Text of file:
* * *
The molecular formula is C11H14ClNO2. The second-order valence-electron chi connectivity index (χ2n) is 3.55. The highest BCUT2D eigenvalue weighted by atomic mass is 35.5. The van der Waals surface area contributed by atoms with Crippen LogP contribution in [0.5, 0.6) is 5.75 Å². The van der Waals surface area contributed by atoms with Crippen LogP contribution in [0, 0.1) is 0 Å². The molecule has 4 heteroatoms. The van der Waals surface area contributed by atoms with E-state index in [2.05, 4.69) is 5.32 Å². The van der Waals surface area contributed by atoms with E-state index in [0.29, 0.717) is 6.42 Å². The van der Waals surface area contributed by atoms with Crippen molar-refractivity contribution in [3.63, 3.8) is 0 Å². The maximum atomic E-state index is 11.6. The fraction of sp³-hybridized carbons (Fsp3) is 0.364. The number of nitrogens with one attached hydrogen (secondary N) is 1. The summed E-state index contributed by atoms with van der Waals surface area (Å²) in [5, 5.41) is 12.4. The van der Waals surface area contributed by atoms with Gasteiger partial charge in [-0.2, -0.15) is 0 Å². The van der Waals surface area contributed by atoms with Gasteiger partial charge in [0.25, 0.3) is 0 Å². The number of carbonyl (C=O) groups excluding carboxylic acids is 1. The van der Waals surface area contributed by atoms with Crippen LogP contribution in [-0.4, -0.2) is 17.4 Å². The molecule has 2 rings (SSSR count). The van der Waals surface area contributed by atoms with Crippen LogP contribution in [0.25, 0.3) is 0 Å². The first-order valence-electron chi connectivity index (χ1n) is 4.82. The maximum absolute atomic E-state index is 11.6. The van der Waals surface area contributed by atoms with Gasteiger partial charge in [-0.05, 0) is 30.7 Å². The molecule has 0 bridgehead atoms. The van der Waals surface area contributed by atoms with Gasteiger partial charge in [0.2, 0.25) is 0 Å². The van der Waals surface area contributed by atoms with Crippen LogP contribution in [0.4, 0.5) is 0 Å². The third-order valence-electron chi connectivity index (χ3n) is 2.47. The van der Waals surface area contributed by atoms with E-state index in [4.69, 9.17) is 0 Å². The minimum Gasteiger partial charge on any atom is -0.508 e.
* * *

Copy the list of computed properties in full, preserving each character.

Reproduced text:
The molecular formula is C11H14ClNO2. The second-order valence-electron chi connectivity index (χ2n) is 3.55. The highest BCUT2D eigenvalue weighted by atomic mass is 35.5. The van der Waals surface area contributed by atoms with Crippen LogP contribution in [0.5, 0.6) is 5.75 Å². The van der Waals surface area contributed by atoms with Crippen LogP contribution in [0, 0.1) is 0 Å². The molecule has 4 heteroatoms. The van der Waals surface area contributed by atoms with E-state index in [2.05, 4.69) is 5.32 Å². The van der Waals surface area contributed by atoms with E-state index in [0.29, 0.717) is 6.42 Å². The van der Waals surface area contributed by atoms with Crippen molar-refractivity contribution in [3.63, 3.8) is 0 Å². The maximum atomic E-state index is 11.6. The fraction of sp³-hybridized carbons (Fsp3) is 0.364. The number of nitrogens with one attached hydrogen (secondary N) is 1. The summed E-state index contributed by atoms with van der Waals surface area (Å²) in [5, 5.41) is 12.4. The van der Waals surface area contributed by atoms with Gasteiger partial charge in [-0.2, -0.15) is 0 Å². The van der Waals surface area contributed by atoms with Gasteiger partial charge in [0.25, 0.3) is 0 Å². The number of carbonyl (C=O) groups excluding carboxylic acids is 1. The van der Waals surface area contributed by atoms with Crippen LogP contribution in [-0.4, -0.2) is 17.4 Å². The molecule has 2 rings (SSSR count). The van der Waals surface area contributed by atoms with Crippen LogP contribution in [0.25, 0.3) is 0 Å². The first-order valence-electron chi connectivity index (χ1n) is 4.82. The maximum absolute atomic E-state index is 11.6. The van der Waals surface area contributed by atoms with Gasteiger partial charge in [-0.05, 0) is 30.7 Å². The molecule has 0 bridgehead atoms. The van der Waals surface area contributed by atoms with Gasteiger partial charge in [0.2, 0.25) is 0 Å². The van der Waals surface area contributed by atoms with Crippen LogP contribution in [0.4, 0.5) is 0 Å². The third-order valence-electron chi connectivity index (χ3n) is 2.47. The van der Waals surface area contributed by atoms with E-state index in [4.69, 9.17) is 0 Å². The minimum Gasteiger partial charge on any atom is -0.508 e.